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Evaluating the impact of a West Nile Virus education and outreach campaign in Kansas: Implications for environmental public health education

Ellen Averett, PhD, MHSA1, John Neuberger, MBA, MPH, DrPH2, Gail Hansen, DVM, MPH3, and Michael H. Fox, ScD1. (1) Health Policy & Management, University of Kansas School of Medicine, 3901 Rainbow Blvd., Kansas City, KS 66160, 913 588-1274, eaverett@kumc.edu, (2) Department of Preventive Medicine and Public Health, University of Kansas School of Medicine, 3901 Rainbow Boulevard, Mail Stop 1008, Kansas City, KS 66160, (3) Kansas Department of Health and Environment, 1000 SW Jackson, Topeka, KS 66612

Each year, states spend public health dollars and resources on West Nile Virus (WNV) public education, yet little is know about the efficacy of these efforts. Facing an increased incidence of WNV in Kansas in the summer of 2003, the Kansas Department of Health and Environment contracted with researchers from the Kansas University Medical Center to evaluate the impact of its multi-media WNV public education and awareness campaign. The investigation focused on the knowledge, behavior, and attitudes of Kansans with respect to WNV and associated protective measures. The evaluation was multi-modal employing a household phone survey, media survey, business partners’ survey, and interviews at senior centers and retirement communities in 10 representative counties. Results indicated widespread recognition of WNV including transmission and associated risks; and fairly widespread knowledge of protective measures. National news programs, newspapers, and word-of-mouth were the most often cited sources of information. Public service announcements and brochures were least frequently cited. Slightly over half of those who knew to use insect repellent as a WNV protective measure actually did. Many had concerns about the safety of DEET. Suggestions for future campaigns include greater use of paid media time, prominent news feeds, “just-in-time” public information, greater dissemination of relative safety profile of DEET, greater use of communications methods most likely to reach seniors, and culturally sensitive materials.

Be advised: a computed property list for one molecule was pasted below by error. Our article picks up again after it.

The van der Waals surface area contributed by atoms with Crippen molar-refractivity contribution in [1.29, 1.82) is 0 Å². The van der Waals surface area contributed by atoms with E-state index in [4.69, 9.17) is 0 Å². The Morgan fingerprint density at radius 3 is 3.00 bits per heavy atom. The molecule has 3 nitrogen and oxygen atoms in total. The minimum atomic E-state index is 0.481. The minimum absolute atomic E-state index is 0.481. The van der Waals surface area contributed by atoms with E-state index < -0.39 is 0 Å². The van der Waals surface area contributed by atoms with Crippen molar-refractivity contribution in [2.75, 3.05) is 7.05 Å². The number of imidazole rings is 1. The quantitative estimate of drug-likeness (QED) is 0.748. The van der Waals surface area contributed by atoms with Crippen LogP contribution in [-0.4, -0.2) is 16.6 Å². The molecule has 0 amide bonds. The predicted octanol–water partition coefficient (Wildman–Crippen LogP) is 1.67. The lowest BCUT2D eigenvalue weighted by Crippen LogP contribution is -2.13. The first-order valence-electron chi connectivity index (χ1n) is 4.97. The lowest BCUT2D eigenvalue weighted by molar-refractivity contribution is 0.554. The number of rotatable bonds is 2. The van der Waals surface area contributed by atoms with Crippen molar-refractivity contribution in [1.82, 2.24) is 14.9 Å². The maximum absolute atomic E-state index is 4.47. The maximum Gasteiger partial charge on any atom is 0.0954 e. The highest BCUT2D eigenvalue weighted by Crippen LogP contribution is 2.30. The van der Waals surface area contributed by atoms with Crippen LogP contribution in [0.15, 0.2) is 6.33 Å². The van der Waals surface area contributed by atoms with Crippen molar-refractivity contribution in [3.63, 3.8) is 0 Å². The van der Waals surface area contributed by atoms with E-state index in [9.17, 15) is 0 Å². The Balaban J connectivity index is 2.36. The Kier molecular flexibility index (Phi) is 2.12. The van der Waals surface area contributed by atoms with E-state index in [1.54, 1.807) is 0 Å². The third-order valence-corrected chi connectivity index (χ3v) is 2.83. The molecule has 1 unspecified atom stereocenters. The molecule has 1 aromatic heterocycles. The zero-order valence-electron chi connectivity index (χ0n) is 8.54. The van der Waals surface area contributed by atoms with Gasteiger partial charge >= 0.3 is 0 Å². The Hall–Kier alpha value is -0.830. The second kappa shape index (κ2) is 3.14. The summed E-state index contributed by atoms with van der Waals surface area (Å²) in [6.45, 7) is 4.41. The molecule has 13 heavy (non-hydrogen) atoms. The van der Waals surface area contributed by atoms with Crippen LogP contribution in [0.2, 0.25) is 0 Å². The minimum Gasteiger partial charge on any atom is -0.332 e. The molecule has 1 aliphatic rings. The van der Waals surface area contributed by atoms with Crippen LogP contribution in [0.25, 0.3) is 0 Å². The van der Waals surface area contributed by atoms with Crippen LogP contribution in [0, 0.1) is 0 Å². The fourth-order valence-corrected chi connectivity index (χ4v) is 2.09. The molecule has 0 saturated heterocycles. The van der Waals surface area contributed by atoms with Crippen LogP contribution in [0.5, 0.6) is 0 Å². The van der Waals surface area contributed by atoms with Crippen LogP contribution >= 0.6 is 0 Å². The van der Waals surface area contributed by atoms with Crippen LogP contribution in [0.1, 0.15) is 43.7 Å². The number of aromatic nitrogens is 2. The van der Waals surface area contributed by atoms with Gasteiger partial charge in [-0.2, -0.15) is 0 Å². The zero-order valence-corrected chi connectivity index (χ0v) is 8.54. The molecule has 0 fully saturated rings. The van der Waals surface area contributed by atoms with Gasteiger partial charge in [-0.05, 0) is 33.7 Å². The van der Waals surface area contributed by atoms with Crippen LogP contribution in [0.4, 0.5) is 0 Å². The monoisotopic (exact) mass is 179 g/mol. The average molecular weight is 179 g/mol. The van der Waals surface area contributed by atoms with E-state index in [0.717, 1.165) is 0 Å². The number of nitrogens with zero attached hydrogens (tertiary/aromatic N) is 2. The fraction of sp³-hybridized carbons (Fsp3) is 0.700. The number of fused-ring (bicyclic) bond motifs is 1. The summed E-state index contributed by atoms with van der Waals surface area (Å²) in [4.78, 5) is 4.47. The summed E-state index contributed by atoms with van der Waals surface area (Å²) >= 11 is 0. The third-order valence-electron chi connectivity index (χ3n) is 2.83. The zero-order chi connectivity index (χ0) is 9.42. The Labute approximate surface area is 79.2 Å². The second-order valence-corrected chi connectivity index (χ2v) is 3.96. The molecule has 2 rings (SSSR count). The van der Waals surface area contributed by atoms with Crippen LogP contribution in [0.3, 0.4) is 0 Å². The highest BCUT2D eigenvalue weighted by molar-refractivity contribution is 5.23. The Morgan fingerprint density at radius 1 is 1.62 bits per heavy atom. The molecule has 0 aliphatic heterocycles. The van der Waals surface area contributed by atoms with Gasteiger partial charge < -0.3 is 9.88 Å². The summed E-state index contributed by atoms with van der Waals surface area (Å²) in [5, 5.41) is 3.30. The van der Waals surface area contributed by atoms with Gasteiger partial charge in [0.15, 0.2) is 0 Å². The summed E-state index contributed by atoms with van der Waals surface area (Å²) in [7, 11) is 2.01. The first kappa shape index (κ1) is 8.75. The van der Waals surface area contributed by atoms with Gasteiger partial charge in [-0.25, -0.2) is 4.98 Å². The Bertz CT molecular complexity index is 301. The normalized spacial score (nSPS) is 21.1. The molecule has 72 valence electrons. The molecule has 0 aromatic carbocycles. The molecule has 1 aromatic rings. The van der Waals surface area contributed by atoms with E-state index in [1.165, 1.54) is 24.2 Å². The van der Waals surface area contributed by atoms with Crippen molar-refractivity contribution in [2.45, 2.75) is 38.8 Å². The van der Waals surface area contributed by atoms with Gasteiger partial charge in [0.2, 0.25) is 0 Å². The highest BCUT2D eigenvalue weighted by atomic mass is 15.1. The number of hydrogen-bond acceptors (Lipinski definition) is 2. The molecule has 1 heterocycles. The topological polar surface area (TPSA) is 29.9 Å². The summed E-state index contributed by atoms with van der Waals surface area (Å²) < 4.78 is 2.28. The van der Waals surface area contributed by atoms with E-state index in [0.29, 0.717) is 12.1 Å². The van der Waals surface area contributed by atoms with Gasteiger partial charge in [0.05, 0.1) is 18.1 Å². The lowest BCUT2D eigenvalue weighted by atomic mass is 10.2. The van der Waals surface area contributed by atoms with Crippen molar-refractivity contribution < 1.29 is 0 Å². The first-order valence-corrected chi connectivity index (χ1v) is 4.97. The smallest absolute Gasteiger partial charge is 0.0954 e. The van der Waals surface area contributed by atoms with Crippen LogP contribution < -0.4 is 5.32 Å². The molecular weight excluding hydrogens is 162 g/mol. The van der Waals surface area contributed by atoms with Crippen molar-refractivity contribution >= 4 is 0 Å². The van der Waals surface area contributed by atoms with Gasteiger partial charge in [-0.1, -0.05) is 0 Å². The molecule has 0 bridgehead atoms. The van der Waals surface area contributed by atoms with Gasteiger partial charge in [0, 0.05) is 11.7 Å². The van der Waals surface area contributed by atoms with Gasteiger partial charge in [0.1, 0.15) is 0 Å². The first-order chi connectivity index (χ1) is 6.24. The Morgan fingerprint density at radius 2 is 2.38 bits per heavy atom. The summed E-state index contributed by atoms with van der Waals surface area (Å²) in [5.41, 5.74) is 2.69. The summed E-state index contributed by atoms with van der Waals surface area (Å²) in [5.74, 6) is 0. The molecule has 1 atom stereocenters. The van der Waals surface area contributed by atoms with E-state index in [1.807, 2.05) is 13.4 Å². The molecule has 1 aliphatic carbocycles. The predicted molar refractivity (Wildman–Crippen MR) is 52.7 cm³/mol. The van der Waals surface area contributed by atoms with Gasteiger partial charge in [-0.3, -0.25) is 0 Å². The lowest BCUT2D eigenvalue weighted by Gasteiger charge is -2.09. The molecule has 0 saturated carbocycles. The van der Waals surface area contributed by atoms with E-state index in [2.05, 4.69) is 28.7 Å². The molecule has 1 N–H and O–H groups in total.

Learning Objectives:

Presenting author's disclosure statement:
I do not have any significant financial interest/arrangement or affiliation with any organization/institution whose products or services are being discussed in this session.

Empowering Communities to Face Emerging Environmental Health Challenges

The 132nd Annual Meeting (November 6-10, 2004) of APHA